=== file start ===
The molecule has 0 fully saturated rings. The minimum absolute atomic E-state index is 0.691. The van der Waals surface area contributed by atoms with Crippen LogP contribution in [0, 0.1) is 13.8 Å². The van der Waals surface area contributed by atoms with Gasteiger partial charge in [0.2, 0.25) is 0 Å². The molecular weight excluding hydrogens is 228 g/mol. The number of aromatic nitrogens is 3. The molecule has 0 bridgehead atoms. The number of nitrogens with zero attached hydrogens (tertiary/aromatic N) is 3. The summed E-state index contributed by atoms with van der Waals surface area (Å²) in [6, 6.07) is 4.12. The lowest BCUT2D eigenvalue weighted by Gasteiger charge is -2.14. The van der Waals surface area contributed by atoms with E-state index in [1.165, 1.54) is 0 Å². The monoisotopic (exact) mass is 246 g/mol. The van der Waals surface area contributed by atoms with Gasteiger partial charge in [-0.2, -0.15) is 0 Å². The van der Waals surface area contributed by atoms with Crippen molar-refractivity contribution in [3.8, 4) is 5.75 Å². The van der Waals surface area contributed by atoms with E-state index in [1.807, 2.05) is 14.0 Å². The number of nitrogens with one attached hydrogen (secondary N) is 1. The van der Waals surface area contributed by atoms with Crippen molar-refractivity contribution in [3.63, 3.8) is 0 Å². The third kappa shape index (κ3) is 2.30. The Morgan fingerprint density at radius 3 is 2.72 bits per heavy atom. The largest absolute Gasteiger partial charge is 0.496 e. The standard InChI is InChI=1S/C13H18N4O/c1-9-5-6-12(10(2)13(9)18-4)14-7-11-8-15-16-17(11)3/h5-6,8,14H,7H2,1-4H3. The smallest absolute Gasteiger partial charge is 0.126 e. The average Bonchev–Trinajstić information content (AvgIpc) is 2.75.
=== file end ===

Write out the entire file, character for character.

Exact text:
The molecule has 0 fully saturated rings. The minimum absolute atomic E-state index is 0.691. The van der Waals surface area contributed by atoms with Crippen LogP contribution in [0, 0.1) is 13.8 Å². The van der Waals surface area contributed by atoms with Gasteiger partial charge in [0.2, 0.25) is 0 Å². The molecular weight excluding hydrogens is 228 g/mol. The number of aromatic nitrogens is 3. The molecule has 0 bridgehead atoms. The number of nitrogens with zero attached hydrogens (tertiary/aromatic N) is 3. The summed E-state index contributed by atoms with van der Waals surface area (Å²) in [6, 6.07) is 4.12. The lowest BCUT2D eigenvalue weighted by Gasteiger charge is -2.14. The van der Waals surface area contributed by atoms with E-state index in [1.165, 1.54) is 0 Å². The monoisotopic (exact) mass is 246 g/mol. The van der Waals surface area contributed by atoms with Gasteiger partial charge in [-0.2, -0.15) is 0 Å². The van der Waals surface area contributed by atoms with Crippen molar-refractivity contribution in [3.8, 4) is 5.75 Å². The van der Waals surface area contributed by atoms with E-state index in [1.807, 2.05) is 14.0 Å². The number of nitrogens with one attached hydrogen (secondary N) is 1. The van der Waals surface area contributed by atoms with Crippen molar-refractivity contribution in [3.63, 3.8) is 0 Å². The third kappa shape index (κ3) is 2.30. The Morgan fingerprint density at radius 3 is 2.72 bits per heavy atom. The largest absolute Gasteiger partial charge is 0.496 e. The standard InChI is InChI=1S/C13H18N4O/c1-9-5-6-12(10(2)13(9)18-4)14-7-11-8-15-16-17(11)3/h5-6,8,14H,7H2,1-4H3. The smallest absolute Gasteiger partial charge is 0.126 e. The average Bonchev–Trinajstić information content (AvgIpc) is 2.75.